Our study clearly showed that both AKT/mTOR (Figure 7) and ERK1/2 (Figure 8) signaling cascade were profoundly overactivated in livers of early cholestatic fibrosis, indicating both of them were closely involved in the formation of this disease. However, we found that treatment with rapamycin had no obvious influence on the expression of p-ERK1/2 to ERK1/2, but distinctly inhibited the expressions of p-P70S6K and p-S6 to their total proteins. The expression of p-mTOR to mTOR in BDL-Ra rats was still significantly higher than that in SHAM animals (Figure 9). Therefore, it was also possible that the high expression of p-ERK1/2 to ERK1/2 might stimulate the activation of mTOR to partly antagonize the inhibitory effect of rapamycin in this disease. Collectively, these data indicated that MAPK/ERK and AKT/mTOR signaling pathways might participate in the disease in a collaborative manner. A further investigation with a single or joint specific inhibition of the two pathways is needed to explore the exact mechanisms.
Another finding of the present study was that rapamycin markedly decreased the body weight in both SHAM-Ra and BDL-Ra rats compared with their controls. mTOR pathway mainly regulates protein synthesis, transcription, cell growth, cell proliferation, cell motility, and cell survival in almost all the cells , –. Thus mTOR blockade by rapamycin may slow down the normal growth of rats. Other study also described weight loss of rats caused by rapamycin at a low dosage 0.2 mg/kg/d . Therefore, it was not surprising to find the similar phenomenon in our study. Despite the loss in body weight, all the rats in SHAM-Ra group seemed healthy. Moreover, rapamycin is a FDA–approved immunosuppressive drug to inhibit transplant rejection in clinical application. Therefore, rapamycin should be a safe and stable drug in this study.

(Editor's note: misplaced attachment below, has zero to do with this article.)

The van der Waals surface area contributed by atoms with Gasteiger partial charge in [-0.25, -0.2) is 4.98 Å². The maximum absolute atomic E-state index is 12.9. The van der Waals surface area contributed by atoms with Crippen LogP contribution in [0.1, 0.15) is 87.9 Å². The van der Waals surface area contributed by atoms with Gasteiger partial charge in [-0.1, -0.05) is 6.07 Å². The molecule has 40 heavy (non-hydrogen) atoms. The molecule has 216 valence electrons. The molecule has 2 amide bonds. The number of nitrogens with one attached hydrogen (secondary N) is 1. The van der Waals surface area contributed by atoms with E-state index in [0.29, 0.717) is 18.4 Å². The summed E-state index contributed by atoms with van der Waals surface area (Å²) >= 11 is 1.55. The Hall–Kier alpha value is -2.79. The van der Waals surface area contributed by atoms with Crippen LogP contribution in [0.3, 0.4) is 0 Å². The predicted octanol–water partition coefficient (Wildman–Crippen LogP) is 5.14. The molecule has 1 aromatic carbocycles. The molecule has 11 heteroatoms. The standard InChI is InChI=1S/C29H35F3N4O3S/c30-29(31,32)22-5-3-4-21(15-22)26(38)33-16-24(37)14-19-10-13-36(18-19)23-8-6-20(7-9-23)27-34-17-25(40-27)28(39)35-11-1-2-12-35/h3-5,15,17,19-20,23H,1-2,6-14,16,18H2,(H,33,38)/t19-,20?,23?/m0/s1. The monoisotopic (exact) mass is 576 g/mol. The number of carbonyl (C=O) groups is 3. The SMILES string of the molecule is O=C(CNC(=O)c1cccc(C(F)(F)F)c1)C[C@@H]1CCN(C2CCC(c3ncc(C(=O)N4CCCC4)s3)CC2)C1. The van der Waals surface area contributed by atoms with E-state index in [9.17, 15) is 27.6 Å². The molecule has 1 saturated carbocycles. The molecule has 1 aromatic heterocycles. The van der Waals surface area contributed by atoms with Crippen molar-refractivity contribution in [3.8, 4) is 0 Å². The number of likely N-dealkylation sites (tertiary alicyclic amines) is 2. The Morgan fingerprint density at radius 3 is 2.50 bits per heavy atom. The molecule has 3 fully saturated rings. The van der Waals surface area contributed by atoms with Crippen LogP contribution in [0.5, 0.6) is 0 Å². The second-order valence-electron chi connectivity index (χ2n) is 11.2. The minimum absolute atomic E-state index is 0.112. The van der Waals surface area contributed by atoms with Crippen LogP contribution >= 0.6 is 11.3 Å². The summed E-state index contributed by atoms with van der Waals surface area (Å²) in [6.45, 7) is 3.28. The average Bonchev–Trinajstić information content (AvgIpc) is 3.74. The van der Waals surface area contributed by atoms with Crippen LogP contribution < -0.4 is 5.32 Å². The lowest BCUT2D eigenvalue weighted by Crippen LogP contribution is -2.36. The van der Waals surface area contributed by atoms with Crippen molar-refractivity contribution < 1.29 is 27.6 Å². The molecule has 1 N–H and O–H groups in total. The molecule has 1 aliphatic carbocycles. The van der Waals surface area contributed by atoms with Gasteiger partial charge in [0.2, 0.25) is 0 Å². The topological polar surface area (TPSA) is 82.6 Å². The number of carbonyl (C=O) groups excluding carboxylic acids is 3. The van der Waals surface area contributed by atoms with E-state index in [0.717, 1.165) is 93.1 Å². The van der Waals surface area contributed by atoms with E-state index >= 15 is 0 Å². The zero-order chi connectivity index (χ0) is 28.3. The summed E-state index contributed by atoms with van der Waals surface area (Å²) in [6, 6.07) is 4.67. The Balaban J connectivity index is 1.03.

In conclusion, this study demonstrated that the activation of AKT/mTOR signaling pathway was clearly involved in the pathophysiological onset of early cirrhotic portal hypertension in rats. Early treatment with rapamycin did effectively ameliorate intrahepatic inflammation and fibrosis, improve liver function, decrease splenomegaly and portal pressure, as well as reduce the expressions of p-AKT T308, p-P70S6K and p-S6 relative to their total proteins. These evidences indicated the essential role of AKT/mTOR signaling pathway in the early pathophysiologic progress. The supression of p-P70S6K and p-S6 but not p-AKT S473 to their total proteins by rapamycin indirectly confirmed that it mainly inhibited mTORC1 rather than mTORC2 in the early phase of cirrhotic portal hypertension.
We are grateful to Pfizer Inc (USA) for their kindly donation of rapamycin. We thank Dr. Gele Li for the technical guidance in the animal experiments. We also thank Dr. Yaofei Pei and Xiqiang Liu for friendly help in molecular biology experiments.
Conceived and designed the experiments: JY WW. Performed the experiments: WW HW MS. Analyzed the data: JY WW. Contributed reagents/materials/analysis tools: JY MZ. Wrote the paper: JY WW. Revised the manuscript: WY CP HL.